Alyssa Vera Ramos is an educator and theatre artist in Chicago with an emphasis on social justice work. Alyssa is the Chicago Media Corps Coordinator and youth group leader for the teen artist-activists of Scenarios USA. She currently teaches creative sexual health, conflict resolution, and media literacy at the Illinois Caucus for Adolescent Health with the FYI Performance Cadre. As a teaching artist focusing on collaborative skills, ensemble-created theatre, and arts integration, Alyssa engages youth across Chicago with Urban Gateways, Auditorium Theatre, and Northlight Theatre, among others. She is currently devising and directing THE BARRIO PROJECT, with a focus on teens' relationship to gang violence, with teens at The Miracle Center / Center Theatre. In 2014-15, Alyssa directed and developed a social practice theatre project about youth sexual assault and cyberbullying, The Scarlet 'S' Project Presents: I AM THE RAT, as an Individual Artist Grant recipient from the Chicago Department of Cultural Affairs & Special Events (DCASE) and from 3Arts. Alyssa is also a member of the newly formed women of color theatre collective, FEMelanin. She is a rape crisis counselor and medical advocate for Rape Victim Advocates. Alyssa holds a Bachelor's Degree in Theatre from Northwestern University and a Certificate in Sexuality Education from the University of Michigan School of Social Work. www.alyssaveraramos.com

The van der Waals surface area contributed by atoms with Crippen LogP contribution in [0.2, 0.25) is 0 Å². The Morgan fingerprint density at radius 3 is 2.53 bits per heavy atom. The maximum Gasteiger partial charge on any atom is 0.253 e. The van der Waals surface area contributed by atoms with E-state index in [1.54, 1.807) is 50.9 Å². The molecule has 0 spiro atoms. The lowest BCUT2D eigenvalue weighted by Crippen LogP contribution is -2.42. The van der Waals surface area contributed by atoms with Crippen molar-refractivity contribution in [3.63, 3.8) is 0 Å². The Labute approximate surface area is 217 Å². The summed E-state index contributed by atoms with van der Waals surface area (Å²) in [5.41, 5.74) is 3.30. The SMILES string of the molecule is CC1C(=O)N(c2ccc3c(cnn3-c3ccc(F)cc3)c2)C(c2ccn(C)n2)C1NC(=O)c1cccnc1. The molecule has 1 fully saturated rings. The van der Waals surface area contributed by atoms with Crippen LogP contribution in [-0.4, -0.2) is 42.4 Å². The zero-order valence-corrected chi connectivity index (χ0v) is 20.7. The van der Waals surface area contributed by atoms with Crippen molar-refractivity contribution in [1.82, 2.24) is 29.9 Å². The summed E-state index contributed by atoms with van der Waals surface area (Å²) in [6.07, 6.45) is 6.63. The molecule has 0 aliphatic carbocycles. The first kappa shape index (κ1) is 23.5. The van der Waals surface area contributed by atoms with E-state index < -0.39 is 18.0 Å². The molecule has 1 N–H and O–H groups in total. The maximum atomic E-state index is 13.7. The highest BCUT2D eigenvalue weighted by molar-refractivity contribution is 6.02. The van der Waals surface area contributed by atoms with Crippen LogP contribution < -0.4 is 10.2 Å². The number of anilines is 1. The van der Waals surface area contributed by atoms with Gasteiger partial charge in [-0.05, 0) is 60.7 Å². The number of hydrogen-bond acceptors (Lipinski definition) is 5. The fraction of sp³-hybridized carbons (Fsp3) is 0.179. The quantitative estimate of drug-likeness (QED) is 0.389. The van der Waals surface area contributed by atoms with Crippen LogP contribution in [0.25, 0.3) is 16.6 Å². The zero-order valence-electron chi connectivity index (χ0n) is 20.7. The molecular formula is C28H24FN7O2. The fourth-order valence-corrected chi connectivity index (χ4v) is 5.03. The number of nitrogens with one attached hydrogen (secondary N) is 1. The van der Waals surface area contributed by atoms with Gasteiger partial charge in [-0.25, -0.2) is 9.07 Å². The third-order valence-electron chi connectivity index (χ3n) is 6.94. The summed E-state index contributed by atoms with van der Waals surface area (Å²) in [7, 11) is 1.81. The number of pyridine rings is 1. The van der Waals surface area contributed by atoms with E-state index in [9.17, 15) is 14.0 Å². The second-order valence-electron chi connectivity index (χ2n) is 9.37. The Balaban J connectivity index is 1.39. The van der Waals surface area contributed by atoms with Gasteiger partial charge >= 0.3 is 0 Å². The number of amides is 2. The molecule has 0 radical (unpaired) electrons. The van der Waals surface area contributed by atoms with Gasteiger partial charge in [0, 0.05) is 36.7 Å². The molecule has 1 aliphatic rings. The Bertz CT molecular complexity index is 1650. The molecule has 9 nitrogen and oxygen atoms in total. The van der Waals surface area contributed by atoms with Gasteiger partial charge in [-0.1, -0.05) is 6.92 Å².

Why are you interested in this Teach-In Series?Sexuality can be a very personal and even private topic with which individuals have myriad experiences. Often, much of that experience - even, and sometimes especially, if that experience is based in learning - is steeped in shame. I do not wish to expect students to leave those experiences "at the door," yet quick class period-length sections of time are challenging spaces in which to begin to heal, or even manage, trauma and deep shame. My Scenarios USA Media Corps students have shared stories with the group about their friends who practice self-harm or have committed suicide; sisters who have experienced sexual violence in their relationships; families who actively do not support their non-"normative" gender expression or trans identities. My students act like "troopers," yet my relationship to them as a close adult ally and even chosen family leads me to want to serve them better if I can, especially as personal storytelling is involved in the program. One of my students at The Miracle Center was late because of culture wars - and they said, and meant, wars - that crackled and burst at their school one afternoon. With our play adaptation project, we are tackling violence that no young person has voiced having experience with; yet many are connected to sites of harm and trauma (whether that be gang violence, divorced parents, a parent in jail, etc). To me, treating the project solely as a play feels not only irresponsible and naive, but unjust to the students. I can articulate these truths, yet often come up short on ways or tools to help me support and meaningfully process these experiences with my students. As a teaching artist, though I work within larger organizations, there are few opportunities to spend substantial amounts of time with colleagues grappling with these questions. Addressing harm - whether interpersonal, historical, systematic - and engaging in a process of healing, can often slide into "lofty ideals we unfortunately must sacrifice." I hope that this Teach-In Series will offer me strategies and an engaged community network as I learn how to better support the young people I work with, and help them to support each other while finding their own paths.